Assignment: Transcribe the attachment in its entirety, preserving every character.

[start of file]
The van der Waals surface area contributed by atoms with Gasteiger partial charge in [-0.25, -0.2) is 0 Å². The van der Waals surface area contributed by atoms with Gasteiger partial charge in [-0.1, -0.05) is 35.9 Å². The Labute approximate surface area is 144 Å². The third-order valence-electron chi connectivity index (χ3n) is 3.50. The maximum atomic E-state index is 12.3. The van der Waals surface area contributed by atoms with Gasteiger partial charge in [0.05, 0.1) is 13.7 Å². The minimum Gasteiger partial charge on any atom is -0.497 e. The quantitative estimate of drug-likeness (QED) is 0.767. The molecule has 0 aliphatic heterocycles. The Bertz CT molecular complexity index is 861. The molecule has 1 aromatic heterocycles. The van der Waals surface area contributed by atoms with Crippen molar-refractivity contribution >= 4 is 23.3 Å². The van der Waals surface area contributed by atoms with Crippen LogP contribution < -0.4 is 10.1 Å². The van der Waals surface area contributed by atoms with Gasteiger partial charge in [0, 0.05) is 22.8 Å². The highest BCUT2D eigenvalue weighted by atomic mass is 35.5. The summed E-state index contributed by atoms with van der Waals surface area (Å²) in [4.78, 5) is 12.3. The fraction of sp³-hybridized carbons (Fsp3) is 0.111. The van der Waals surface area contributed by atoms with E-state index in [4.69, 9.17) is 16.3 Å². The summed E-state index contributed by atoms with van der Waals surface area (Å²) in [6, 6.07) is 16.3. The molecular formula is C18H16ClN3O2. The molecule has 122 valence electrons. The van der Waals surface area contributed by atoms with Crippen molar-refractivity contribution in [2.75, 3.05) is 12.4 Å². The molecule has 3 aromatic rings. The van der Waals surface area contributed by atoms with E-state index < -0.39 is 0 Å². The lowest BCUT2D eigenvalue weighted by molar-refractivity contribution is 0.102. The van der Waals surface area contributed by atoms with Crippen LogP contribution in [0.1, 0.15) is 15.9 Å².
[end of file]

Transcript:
The van der Waals surface area contributed by atoms with Gasteiger partial charge in [-0.25, -0.2) is 0 Å². The van der Waals surface area contributed by atoms with Gasteiger partial charge in [-0.1, -0.05) is 35.9 Å². The Labute approximate surface area is 144 Å². The third-order valence-electron chi connectivity index (χ3n) is 3.50. The maximum atomic E-state index is 12.3. The van der Waals surface area contributed by atoms with Gasteiger partial charge in [0.05, 0.1) is 13.7 Å². The minimum Gasteiger partial charge on any atom is -0.497 e. The quantitative estimate of drug-likeness (QED) is 0.767. The molecule has 0 aliphatic heterocycles. The Bertz CT molecular complexity index is 861. The molecule has 1 aromatic heterocycles. The van der Waals surface area contributed by atoms with Crippen molar-refractivity contribution >= 4 is 23.3 Å². The van der Waals surface area contributed by atoms with Crippen LogP contribution < -0.4 is 10.1 Å². The van der Waals surface area contributed by atoms with Gasteiger partial charge in [0, 0.05) is 22.8 Å². The highest BCUT2D eigenvalue weighted by atomic mass is 35.5. The summed E-state index contributed by atoms with van der Waals surface area (Å²) in [4.78, 5) is 12.3. The fraction of sp³-hybridized carbons (Fsp3) is 0.111. The van der Waals surface area contributed by atoms with E-state index in [4.69, 9.17) is 16.3 Å². The summed E-state index contributed by atoms with van der Waals surface area (Å²) in [6, 6.07) is 16.3. The molecular formula is C18H16ClN3O2. The molecule has 122 valence electrons. The van der Waals surface area contributed by atoms with Crippen molar-refractivity contribution in [2.75, 3.05) is 12.4 Å². The molecule has 3 aromatic rings. The van der Waals surface area contributed by atoms with E-state index < -0.39 is 0 Å². The lowest BCUT2D eigenvalue weighted by molar-refractivity contribution is 0.102. The van der Waals surface area contributed by atoms with Crippen LogP contribution in [0.1, 0.15) is 15.9 Å².